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To hit or smack against something, usually accidentally. A noun can also be used between "bang" and "into." My car is dented because a shopping cart banged into it last week. Billy has a bruise on head from banging into the low ceiling in our basement. I banged my car into our trash cans while trying to back out of our driveway.
bang into someone or something
to knock or bump into someone or something. Why did you bang into me with your car? I banged into the door by accident.
bang something into someone or something
to strike someone or something with something. Mark banged his fist into the cushion and swore. He banged the pole into Liz by accident.
1. Crash noisily into, collide with, as in A clumsy fellow, Bill was always banging into furniture. [Early 1700s]
2. Strike heavily so as to drive in; also, persuade. For example, I've been banging nails into the siding all day, or I can't seem to bang it into his head that time is precious. The literal usage dates from the mid-1500s, the figurative from the second half of the 1800s. Also see bump into.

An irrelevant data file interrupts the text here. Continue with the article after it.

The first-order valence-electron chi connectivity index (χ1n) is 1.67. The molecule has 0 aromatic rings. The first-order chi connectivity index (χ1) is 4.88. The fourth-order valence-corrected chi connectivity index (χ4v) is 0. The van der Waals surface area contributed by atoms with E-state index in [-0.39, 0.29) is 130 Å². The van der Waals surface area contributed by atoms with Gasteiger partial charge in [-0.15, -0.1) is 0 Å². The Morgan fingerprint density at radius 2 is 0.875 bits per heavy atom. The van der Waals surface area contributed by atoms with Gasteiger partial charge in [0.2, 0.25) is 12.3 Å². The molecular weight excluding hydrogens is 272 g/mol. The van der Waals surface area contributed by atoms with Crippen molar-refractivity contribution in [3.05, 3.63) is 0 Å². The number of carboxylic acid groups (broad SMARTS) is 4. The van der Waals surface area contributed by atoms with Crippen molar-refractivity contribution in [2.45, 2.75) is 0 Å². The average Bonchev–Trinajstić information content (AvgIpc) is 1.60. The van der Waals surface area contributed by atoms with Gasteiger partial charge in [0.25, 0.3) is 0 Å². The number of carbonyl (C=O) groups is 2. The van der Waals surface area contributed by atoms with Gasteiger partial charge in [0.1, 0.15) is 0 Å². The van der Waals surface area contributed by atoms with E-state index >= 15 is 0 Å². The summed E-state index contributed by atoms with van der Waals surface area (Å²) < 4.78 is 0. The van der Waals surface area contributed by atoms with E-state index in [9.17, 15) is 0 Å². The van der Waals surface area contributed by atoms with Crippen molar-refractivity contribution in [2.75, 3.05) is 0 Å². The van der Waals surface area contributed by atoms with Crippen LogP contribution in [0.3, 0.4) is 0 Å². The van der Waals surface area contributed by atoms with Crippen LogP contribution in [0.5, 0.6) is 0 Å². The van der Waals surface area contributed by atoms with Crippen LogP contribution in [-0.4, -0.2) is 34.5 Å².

1. To bump loudly or squarely into someone or something, usually by accident: When the lights went out, I banged into the wall when I was looking for the door.
2. To hit or strike someone or something loudly or squarely with something: I banged my foot into the wall.